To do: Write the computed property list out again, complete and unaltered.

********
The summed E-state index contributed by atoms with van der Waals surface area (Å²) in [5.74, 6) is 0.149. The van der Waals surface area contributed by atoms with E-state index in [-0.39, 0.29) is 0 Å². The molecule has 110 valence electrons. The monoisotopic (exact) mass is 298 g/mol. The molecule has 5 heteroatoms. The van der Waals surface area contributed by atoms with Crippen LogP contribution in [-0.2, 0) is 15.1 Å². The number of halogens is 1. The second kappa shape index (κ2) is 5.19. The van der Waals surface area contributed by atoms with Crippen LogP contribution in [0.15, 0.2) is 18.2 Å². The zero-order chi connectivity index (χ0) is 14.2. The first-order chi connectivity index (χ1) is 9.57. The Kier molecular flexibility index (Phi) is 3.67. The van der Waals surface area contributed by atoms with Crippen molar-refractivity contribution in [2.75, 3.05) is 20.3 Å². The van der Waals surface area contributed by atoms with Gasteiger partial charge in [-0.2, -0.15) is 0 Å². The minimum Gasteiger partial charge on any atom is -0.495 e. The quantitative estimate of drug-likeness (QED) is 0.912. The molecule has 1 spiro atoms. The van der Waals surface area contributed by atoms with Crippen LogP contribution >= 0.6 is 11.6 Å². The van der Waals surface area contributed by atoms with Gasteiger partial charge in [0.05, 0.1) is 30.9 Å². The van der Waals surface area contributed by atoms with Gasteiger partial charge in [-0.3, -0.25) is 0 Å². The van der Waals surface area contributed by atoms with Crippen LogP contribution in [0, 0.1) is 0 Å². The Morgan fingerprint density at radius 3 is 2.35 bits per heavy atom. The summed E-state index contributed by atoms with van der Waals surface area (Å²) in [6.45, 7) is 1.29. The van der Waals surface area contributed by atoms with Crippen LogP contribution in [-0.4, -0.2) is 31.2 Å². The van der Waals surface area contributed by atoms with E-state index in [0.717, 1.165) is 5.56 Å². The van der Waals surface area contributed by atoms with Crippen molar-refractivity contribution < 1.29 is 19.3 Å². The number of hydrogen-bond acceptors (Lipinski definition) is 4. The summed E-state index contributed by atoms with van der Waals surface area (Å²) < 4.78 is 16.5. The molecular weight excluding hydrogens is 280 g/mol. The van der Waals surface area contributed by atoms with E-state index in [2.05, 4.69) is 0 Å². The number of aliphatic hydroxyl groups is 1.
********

The summed E-state index contributed by atoms with van der Waals surface area (Å²) in [5.74, 6) is 0.149. The van der Waals surface area contributed by atoms with E-state index in [-0.39, 0.29) is 0 Å². The molecule has 110 valence electrons. The monoisotopic (exact) mass is 298 g/mol. The molecule has 5 heteroatoms. The van der Waals surface area contributed by atoms with Crippen LogP contribution in [-0.2, 0) is 15.1 Å². The number of halogens is 1. The second kappa shape index (κ2) is 5.19. The van der Waals surface area contributed by atoms with Crippen LogP contribution in [0.15, 0.2) is 18.2 Å². The zero-order chi connectivity index (χ0) is 14.2. The first-order chi connectivity index (χ1) is 9.57. The Kier molecular flexibility index (Phi) is 3.67. The van der Waals surface area contributed by atoms with Crippen molar-refractivity contribution in [2.75, 3.05) is 20.3 Å². The van der Waals surface area contributed by atoms with Gasteiger partial charge in [-0.2, -0.15) is 0 Å². The minimum Gasteiger partial charge on any atom is -0.495 e. The quantitative estimate of drug-likeness (QED) is 0.912. The molecule has 1 spiro atoms. The van der Waals surface area contributed by atoms with Crippen LogP contribution >= 0.6 is 11.6 Å². The van der Waals surface area contributed by atoms with Gasteiger partial charge in [0.05, 0.1) is 30.9 Å². The van der Waals surface area contributed by atoms with Gasteiger partial charge in [-0.3, -0.25) is 0 Å². The van der Waals surface area contributed by atoms with Crippen LogP contribution in [0, 0.1) is 0 Å². The Morgan fingerprint density at radius 3 is 2.35 bits per heavy atom. The summed E-state index contributed by atoms with van der Waals surface area (Å²) in [6.45, 7) is 1.29. The van der Waals surface area contributed by atoms with Crippen LogP contribution in [-0.4, -0.2) is 31.2 Å². The van der Waals surface area contributed by atoms with E-state index in [0.717, 1.165) is 5.56 Å². The van der Waals surface area contributed by atoms with Crippen molar-refractivity contribution < 1.29 is 19.3 Å². The number of hydrogen-bond acceptors (Lipinski definition) is 4. The summed E-state index contributed by atoms with van der Waals surface area (Å²) < 4.78 is 16.5. The molecular weight excluding hydrogens is 280 g/mol. The van der Waals surface area contributed by atoms with E-state index in [2.05, 4.69) is 0 Å². The number of aliphatic hydroxyl groups is 1.